Lemon Balm and Its Constituent, Rosmarinic Acid, Alleviate Liver Damage in an Animal Model of Nonalcoholic Steatohepatitis.
Nutrients. 2020 Apr 22 ;12(4). Epub 2020 Apr 22. PMID: 32331258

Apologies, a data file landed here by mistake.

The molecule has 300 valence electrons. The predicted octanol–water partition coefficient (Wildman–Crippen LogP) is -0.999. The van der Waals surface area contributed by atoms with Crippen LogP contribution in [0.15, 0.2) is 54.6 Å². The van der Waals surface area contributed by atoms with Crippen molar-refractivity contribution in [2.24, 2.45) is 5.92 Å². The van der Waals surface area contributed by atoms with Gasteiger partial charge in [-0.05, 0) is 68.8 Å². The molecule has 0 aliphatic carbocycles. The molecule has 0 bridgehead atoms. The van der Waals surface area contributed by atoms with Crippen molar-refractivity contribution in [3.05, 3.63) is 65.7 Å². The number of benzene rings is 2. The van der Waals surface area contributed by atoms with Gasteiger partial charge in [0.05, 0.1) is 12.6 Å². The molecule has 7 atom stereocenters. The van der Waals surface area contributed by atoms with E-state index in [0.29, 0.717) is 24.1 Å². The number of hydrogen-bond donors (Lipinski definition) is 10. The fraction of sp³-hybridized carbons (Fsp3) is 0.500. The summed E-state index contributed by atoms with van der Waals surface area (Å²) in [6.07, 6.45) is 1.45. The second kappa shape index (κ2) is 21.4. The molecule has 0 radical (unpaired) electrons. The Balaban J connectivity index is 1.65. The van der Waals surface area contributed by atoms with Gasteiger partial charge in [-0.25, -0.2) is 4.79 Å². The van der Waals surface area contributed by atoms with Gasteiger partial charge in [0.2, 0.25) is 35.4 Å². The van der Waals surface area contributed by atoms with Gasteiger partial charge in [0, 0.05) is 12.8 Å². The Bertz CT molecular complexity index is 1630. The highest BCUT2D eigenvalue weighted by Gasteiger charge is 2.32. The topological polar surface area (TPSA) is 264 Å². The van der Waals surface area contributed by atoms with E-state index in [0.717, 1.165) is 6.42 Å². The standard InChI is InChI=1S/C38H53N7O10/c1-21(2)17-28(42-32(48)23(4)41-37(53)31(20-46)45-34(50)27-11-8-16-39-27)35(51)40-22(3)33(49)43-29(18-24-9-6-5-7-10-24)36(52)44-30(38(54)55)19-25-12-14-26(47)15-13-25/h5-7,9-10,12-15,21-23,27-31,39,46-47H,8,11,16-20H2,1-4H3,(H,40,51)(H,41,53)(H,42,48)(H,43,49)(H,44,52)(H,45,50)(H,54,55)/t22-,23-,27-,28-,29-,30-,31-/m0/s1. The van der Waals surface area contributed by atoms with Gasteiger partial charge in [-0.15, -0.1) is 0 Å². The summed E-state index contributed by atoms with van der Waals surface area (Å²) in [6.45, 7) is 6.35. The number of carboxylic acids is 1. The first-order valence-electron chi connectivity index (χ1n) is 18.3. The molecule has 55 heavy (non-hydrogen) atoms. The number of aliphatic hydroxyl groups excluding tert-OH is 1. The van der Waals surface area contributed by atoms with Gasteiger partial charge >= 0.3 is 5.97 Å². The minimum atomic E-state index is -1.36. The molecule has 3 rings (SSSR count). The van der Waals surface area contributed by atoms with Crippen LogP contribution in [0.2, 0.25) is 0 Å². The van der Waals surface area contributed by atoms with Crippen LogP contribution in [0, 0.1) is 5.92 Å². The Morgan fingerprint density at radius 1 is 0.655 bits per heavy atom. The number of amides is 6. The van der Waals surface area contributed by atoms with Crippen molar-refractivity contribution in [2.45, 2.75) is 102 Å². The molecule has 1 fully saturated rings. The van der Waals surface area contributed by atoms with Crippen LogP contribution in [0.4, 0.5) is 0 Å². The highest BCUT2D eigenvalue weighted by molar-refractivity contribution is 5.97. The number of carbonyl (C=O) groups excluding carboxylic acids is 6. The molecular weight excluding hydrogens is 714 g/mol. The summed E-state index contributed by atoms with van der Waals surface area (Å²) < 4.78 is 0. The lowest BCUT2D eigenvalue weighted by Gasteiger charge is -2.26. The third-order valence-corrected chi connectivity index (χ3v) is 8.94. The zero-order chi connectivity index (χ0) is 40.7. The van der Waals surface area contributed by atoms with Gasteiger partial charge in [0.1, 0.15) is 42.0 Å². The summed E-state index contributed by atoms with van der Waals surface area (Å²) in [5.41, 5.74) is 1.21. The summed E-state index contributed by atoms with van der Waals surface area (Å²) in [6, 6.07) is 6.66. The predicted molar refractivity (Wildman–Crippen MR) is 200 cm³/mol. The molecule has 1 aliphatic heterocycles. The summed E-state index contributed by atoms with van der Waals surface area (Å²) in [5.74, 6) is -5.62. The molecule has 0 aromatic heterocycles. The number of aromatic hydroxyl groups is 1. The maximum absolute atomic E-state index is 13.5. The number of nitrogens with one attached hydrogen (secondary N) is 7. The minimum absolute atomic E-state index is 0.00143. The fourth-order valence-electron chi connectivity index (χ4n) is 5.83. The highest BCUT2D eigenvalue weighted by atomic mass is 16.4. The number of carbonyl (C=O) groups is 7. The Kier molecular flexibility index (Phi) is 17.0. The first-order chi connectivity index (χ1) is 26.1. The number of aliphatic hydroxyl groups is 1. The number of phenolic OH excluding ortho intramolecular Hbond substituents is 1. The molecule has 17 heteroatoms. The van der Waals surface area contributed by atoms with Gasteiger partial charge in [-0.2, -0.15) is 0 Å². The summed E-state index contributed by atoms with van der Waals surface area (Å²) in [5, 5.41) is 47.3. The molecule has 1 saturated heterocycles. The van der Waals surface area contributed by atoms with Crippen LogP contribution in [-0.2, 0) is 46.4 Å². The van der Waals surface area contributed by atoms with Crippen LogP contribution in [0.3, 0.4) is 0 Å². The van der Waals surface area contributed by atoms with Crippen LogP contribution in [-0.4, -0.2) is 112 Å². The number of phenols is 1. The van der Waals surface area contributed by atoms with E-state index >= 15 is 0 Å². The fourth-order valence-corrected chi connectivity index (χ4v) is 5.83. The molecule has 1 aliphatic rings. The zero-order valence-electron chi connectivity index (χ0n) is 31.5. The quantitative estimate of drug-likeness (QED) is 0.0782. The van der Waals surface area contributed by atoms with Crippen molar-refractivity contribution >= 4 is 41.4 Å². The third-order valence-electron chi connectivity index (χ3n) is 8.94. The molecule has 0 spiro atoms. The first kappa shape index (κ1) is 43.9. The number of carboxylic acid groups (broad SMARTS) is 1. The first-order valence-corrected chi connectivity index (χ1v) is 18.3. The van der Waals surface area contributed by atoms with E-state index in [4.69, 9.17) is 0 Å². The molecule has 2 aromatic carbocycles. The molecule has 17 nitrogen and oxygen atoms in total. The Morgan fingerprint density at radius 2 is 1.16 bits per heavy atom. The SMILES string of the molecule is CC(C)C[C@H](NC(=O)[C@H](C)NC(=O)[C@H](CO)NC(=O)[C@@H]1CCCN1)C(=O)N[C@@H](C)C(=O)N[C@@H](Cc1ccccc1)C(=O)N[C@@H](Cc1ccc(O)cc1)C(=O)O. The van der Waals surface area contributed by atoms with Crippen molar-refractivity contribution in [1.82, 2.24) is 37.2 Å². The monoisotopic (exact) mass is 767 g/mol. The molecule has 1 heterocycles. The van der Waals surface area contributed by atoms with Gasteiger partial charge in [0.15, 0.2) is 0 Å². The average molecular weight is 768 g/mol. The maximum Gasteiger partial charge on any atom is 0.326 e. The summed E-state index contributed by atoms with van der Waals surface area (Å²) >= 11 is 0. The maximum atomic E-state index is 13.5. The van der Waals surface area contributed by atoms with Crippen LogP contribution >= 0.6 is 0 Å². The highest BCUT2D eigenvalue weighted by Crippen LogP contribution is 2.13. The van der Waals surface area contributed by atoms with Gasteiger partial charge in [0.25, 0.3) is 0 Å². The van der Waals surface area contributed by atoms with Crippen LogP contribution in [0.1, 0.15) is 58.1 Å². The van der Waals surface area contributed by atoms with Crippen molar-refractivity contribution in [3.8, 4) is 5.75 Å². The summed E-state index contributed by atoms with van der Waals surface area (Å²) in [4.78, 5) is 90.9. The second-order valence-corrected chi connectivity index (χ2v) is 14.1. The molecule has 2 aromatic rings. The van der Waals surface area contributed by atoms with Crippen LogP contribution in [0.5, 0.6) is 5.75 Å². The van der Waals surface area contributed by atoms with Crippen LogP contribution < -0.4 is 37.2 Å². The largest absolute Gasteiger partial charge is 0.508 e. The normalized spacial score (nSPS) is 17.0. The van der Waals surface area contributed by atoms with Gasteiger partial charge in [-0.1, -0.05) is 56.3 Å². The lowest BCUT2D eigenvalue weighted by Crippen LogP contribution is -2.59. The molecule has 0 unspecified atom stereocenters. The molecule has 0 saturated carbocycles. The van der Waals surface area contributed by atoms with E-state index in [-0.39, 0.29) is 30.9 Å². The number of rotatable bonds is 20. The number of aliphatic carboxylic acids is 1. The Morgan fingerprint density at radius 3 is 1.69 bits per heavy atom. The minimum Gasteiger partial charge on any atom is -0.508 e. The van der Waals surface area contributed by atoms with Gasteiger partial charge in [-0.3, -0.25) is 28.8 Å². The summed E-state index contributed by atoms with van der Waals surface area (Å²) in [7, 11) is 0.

Nonalcoholic fatty liver disease (NAFLD) ranges in severity from hepatic steatosis to cirrhosis. Lemon balm and its major constituent, rosmarinic acid (RA), effectively improve the liver injury and obesity; however, their therapeutic effects on nonalcoholic steatohepatitis (NASH) are unknown. In this study, we investigated the effects of RA and a lemon balm extract (LBE) on NAFLD and liver fibrosis and elucidated their mechanisms. Palmitic acid (PA)-exposed HepG2 cells and db/db mice fed a methionine- and choline-deficient (MCD) diet were utilized to exhibit symptoms of human NASH. LBE and RA treatments alleviated the oxidative stress by increasing antioxidant enzymes and modulated lipid metabolism-related gene expression by the activation of adenosine monophosphate-activated protein kinase (AMPK) in vitro and in vivo. LBE and RA treatments inhibited the expression of genes involved in hepatic fibrosis and inflammation in vitro and in vivo. Together, LBE and RA could improve liver damage by non-alcoholic lipid accumulation and may be promising medications to treat NASH.